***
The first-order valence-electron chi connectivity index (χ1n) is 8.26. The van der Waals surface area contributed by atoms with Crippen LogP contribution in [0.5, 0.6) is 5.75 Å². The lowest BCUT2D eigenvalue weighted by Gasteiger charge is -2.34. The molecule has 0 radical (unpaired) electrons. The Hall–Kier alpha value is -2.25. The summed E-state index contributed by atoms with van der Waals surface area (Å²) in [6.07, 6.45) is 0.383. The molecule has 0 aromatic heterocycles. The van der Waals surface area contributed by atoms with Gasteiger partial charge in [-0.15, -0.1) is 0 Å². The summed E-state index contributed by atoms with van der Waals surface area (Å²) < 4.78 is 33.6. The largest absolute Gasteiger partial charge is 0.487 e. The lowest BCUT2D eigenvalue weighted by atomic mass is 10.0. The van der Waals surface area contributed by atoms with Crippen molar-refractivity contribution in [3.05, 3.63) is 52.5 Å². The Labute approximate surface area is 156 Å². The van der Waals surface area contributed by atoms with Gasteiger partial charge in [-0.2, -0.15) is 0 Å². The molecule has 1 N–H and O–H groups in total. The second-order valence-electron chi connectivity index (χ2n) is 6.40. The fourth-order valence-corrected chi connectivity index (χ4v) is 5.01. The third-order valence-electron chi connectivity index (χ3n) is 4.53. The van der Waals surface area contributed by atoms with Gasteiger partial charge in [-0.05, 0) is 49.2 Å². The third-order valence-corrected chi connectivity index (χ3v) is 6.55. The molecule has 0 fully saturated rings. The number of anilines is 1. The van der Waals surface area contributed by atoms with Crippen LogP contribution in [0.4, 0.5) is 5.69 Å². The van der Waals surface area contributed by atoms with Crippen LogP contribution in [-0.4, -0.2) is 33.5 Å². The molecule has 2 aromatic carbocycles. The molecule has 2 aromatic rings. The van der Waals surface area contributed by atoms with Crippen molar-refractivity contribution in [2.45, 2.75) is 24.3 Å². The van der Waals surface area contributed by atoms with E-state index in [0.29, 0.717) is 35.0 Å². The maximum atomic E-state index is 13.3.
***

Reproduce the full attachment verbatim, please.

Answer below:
The first-order valence-electron chi connectivity index (χ1n) is 8.26. The van der Waals surface area contributed by atoms with Crippen LogP contribution in [0.5, 0.6) is 5.75 Å². The lowest BCUT2D eigenvalue weighted by Gasteiger charge is -2.34. The molecule has 0 radical (unpaired) electrons. The Hall–Kier alpha value is -2.25. The summed E-state index contributed by atoms with van der Waals surface area (Å²) in [6.07, 6.45) is 0.383. The molecule has 0 aromatic heterocycles. The van der Waals surface area contributed by atoms with Gasteiger partial charge in [-0.15, -0.1) is 0 Å². The summed E-state index contributed by atoms with van der Waals surface area (Å²) < 4.78 is 33.6. The largest absolute Gasteiger partial charge is 0.487 e. The lowest BCUT2D eigenvalue weighted by atomic mass is 10.0. The van der Waals surface area contributed by atoms with Crippen molar-refractivity contribution in [3.05, 3.63) is 52.5 Å². The Labute approximate surface area is 156 Å². The van der Waals surface area contributed by atoms with Gasteiger partial charge in [-0.2, -0.15) is 0 Å². The molecule has 1 N–H and O–H groups in total. The second-order valence-electron chi connectivity index (χ2n) is 6.40. The fourth-order valence-corrected chi connectivity index (χ4v) is 5.01. The third-order valence-electron chi connectivity index (χ3n) is 4.53. The van der Waals surface area contributed by atoms with Gasteiger partial charge in [-0.05, 0) is 49.2 Å². The third-order valence-corrected chi connectivity index (χ3v) is 6.55. The molecule has 0 fully saturated rings. The number of anilines is 1. The van der Waals surface area contributed by atoms with Crippen LogP contribution in [0.4, 0.5) is 5.69 Å². The van der Waals surface area contributed by atoms with Crippen LogP contribution in [-0.4, -0.2) is 33.5 Å². The molecule has 2 aromatic carbocycles. The molecule has 2 aromatic rings. The van der Waals surface area contributed by atoms with Crippen molar-refractivity contribution in [2.45, 2.75) is 24.3 Å². The van der Waals surface area contributed by atoms with E-state index in [0.29, 0.717) is 35.0 Å². The maximum atomic E-state index is 13.3.